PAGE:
Eddy Cue and Jimmy Iovine Talk Apple Music in Series of Interviews

Following yesterday's debut of Apple Music, Jimmy Iovine and iTunes Chief Eddy Cue sat down with Billboard to discuss the new service and app, which combine on-demand streaming music with 24/7 radio and a social networking platform where artists can interact with fans.

According to Cue, the $9.99 individual price point for Apple Music wasn't a sticking point for the company as some earlier reports suggested, but the company was invested in negotiating a reasonable family subscription price. Apple Music lets up to 6 family members share an account for $14.99, a price point that Cue says will get entire families on board with the service.

applemusic

I think the cost of an album for a month of subscription is fair. Could you argue, $7.99 or $8.99? Who cares. I think where subscription is missing the boat is on the family -- you have a spouse, boyfriend, girlfriend kids ... the concept of signing up for these individual subscription plans multiple times is just not going to happen so we spent a lot of time with the labels to convince them that the real opportunity here is to get the whole family. With that, all boats rise.

On the subject of streaming music cannibalizing iTunes downloads, Cue says he expects some of the customer base to subscribe instead of buying music, but he believes downloads will "go on for a long, long time." "There are lots of people who are very happy downloading," he said. "And I think they'll continue to."

Explaining the reasoning behind a 24-hour human-curated radio station, Iovine explained that over the past 15 years, radio's become manufactured, something he'd like to change. "It's either genre-based or beat-driven or research-driven," he said. "So I said, let's build something that's got none of that that just plays music because it's great."

Cue and Iovine also did interviews with The Wall Street Journal and The Guardian, sharing much of the same information, but in the latter interview, the duo also spoke on Apple Connect, the social networking component of Apple Music. The point of Apple Connect and Apple Music in general, said Cue, was to give artists and labels control over content sharing.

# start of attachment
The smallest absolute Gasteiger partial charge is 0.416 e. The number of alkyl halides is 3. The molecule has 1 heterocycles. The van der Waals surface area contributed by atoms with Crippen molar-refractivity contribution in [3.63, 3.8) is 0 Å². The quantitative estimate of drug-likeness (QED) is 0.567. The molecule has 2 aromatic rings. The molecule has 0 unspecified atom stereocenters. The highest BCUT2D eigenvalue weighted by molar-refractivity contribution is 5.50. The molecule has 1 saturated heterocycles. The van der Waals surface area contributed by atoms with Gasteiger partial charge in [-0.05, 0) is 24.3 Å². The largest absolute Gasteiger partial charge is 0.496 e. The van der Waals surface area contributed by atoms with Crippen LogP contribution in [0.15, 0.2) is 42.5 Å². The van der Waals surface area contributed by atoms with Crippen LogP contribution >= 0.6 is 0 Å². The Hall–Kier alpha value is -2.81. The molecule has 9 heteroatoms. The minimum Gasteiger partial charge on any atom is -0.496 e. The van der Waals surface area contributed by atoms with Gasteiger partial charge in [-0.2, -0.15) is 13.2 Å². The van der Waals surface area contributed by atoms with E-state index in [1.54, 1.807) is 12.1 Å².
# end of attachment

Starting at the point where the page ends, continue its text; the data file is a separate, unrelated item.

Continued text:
"Our viewpoint was very simple: let the artist and label control it. They can put it up on Connect for free if they want to, or they can put it up behind the [subscription] paywall, or they can make it available on the iTunes Store for sale. They're in control of their music and how they want to distribute it," says Cue.

Iovine added commentary suggesting a music service needs to be "a win for everybody." "We wanted to give artists a place where there's a rhyme and a reason," he said. "Where there's a payoff! And not just a financial payoff, but an emotional payoff. A creative payoff."

Apple Music, with its on-demand streaming service, Beats 1 radio station, and Apple Connect platform, will officially launch on June 30, as part of the iOS 8.4 update. As previously mentioned, it will be priced at $9.99 for individuals and $14.99 for families. Existing Beats subscribers will be able to transition their subscriptions to Apple Music.

Top Rated Comments

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70 months ago
I think that Eddy is exactly right about families being a big opportunity.

I've been fine with the idea of $10/month for unlimited listening. I've been wanting this to exist for at least the last 10 years. I did originally have a subscription to Rhapsody way back when. I tried Spotify.

The sticking point for me was to provide access to the whole family. When Spotify started offering the discount for additional subscriptions to make it $14.99 for my wife and me, I almost jumped back in but that would have left my two kids out of the mix.

$14.99 for all four of us is what I've been waiting for. I'll jump on the free trial on day one and depending on how it goes, I expect that I'll sign up as a paying customer as soon as the trial is over.
Score: 11 Votes (Like | Disagree)
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70 months ago
Well, goodness.